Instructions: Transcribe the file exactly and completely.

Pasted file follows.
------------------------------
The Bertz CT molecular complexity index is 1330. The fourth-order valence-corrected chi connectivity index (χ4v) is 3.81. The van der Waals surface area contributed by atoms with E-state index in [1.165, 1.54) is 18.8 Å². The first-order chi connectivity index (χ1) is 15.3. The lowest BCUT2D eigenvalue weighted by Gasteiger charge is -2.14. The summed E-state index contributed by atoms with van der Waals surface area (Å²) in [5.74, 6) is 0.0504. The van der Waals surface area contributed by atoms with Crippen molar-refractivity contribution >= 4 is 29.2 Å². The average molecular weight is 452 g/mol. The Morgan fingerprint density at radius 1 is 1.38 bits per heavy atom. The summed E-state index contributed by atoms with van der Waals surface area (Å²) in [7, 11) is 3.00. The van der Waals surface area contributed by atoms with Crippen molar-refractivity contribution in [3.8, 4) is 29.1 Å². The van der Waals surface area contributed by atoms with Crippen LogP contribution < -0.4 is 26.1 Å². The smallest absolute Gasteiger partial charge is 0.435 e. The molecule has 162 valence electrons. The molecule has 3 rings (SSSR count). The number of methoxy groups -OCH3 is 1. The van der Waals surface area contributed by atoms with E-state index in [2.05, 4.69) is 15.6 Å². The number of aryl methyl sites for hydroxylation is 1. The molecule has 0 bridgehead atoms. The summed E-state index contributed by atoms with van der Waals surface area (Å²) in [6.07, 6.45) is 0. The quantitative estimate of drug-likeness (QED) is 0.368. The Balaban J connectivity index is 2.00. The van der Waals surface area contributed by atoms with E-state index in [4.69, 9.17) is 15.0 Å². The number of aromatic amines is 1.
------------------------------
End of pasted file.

The Bertz CT molecular complexity index is 1330. The fourth-order valence-corrected chi connectivity index (χ4v) is 3.81. The van der Waals surface area contributed by atoms with E-state index in [1.165, 1.54) is 18.8 Å². The first-order chi connectivity index (χ1) is 15.3. The lowest BCUT2D eigenvalue weighted by Gasteiger charge is -2.14. The summed E-state index contributed by atoms with van der Waals surface area (Å²) in [5.74, 6) is 0.0504. The van der Waals surface area contributed by atoms with Crippen molar-refractivity contribution >= 4 is 29.2 Å². The average molecular weight is 452 g/mol. The Morgan fingerprint density at radius 1 is 1.38 bits per heavy atom. The summed E-state index contributed by atoms with van der Waals surface area (Å²) in [7, 11) is 3.00. The van der Waals surface area contributed by atoms with Crippen molar-refractivity contribution in [3.8, 4) is 29.1 Å². The van der Waals surface area contributed by atoms with Crippen LogP contribution < -0.4 is 26.1 Å². The smallest absolute Gasteiger partial charge is 0.435 e. The molecule has 162 valence electrons. The molecule has 3 rings (SSSR count). The number of methoxy groups -OCH3 is 1. The van der Waals surface area contributed by atoms with E-state index in [2.05, 4.69) is 15.6 Å². The number of aryl methyl sites for hydroxylation is 1. The molecule has 0 bridgehead atoms. The summed E-state index contributed by atoms with van der Waals surface area (Å²) in [6.07, 6.45) is 0. The quantitative estimate of drug-likeness (QED) is 0.368. The Balaban J connectivity index is 2.00. The van der Waals surface area contributed by atoms with E-state index in [4.69, 9.17) is 15.0 Å². The number of aromatic amines is 1.